A short-sighted view
A recent letter from Nancy Williams (Oct. 14, The Aspen Times) nicely illustrates a prevailing attitude that seems to characterize many, if not most, ATV’ers regarding their perceived “right” to have motorized access to the public lands. In referring to our national forests, Ms. Williams used the term “playground.” To see wild nature as your own personal playground is a materialistic view that is both myopic and self-centered.
It is myopic because people who think that way about wilderness get their short-term pleasures astride their toys and are more than willing to sacrifice the preservation of some portion of our wild lands that can be handed down to future generations. Their only focus is about 3 feet over their handlebars. Our wild deserts and mountains are a precious and unique national heritage. Every wild land that is sacrificed to immediate pleasure is lost and gone forever.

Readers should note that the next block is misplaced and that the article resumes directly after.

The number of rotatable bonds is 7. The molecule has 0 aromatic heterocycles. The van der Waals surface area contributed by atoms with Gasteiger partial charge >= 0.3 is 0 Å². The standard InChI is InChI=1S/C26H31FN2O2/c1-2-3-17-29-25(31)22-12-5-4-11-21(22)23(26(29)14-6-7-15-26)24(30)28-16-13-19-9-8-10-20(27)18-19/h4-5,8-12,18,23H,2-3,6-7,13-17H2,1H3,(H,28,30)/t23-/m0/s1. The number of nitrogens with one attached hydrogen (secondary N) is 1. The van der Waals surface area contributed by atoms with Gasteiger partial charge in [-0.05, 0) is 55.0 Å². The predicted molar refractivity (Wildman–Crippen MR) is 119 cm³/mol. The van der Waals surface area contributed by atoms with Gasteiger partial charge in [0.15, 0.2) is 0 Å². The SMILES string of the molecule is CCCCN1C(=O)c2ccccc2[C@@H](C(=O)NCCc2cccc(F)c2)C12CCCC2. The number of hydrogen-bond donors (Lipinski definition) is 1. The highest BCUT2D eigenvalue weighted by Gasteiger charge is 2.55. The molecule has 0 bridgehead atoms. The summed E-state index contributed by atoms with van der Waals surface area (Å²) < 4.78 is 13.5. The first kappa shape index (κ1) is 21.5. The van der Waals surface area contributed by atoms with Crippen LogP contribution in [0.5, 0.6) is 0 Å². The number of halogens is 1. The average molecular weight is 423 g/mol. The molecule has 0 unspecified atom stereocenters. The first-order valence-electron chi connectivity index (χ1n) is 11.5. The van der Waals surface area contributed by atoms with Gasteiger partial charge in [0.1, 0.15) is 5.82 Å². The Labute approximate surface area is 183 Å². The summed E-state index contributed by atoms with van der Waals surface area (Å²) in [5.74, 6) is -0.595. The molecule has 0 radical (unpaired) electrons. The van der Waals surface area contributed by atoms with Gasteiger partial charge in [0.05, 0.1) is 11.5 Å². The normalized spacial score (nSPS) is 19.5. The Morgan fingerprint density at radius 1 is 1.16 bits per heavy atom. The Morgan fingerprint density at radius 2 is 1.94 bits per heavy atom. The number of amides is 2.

The “playground” view of nature is self-centered because it does not take into account that there are those who view wilderness areas as places to escape and be a counterpoint to the noise, pollution, violence, and congestion of modern civilization. The restorative powers of a forest cannot be realized if some others are using it as their personal playground for their mechanized toys.
It is also self-centered to think our wild lands are solely for our enjoyment without considering how our actions impact an environment. It is selfish not to consider the fragile ecosystems in nature and how easily man’s intrusion can have far-reaching impacts. Those who view nature, as Ms. Williams apparently does, cannot understand nor comprehend the idea that nature at its best is nature with the least evidence of man’s intrusion.
If the Hidden Gems become Wilderness, I most likely will never set foot in them due to my age. But, it will be enough for me to know that such areas still exist in the world and they will be there for future generations.
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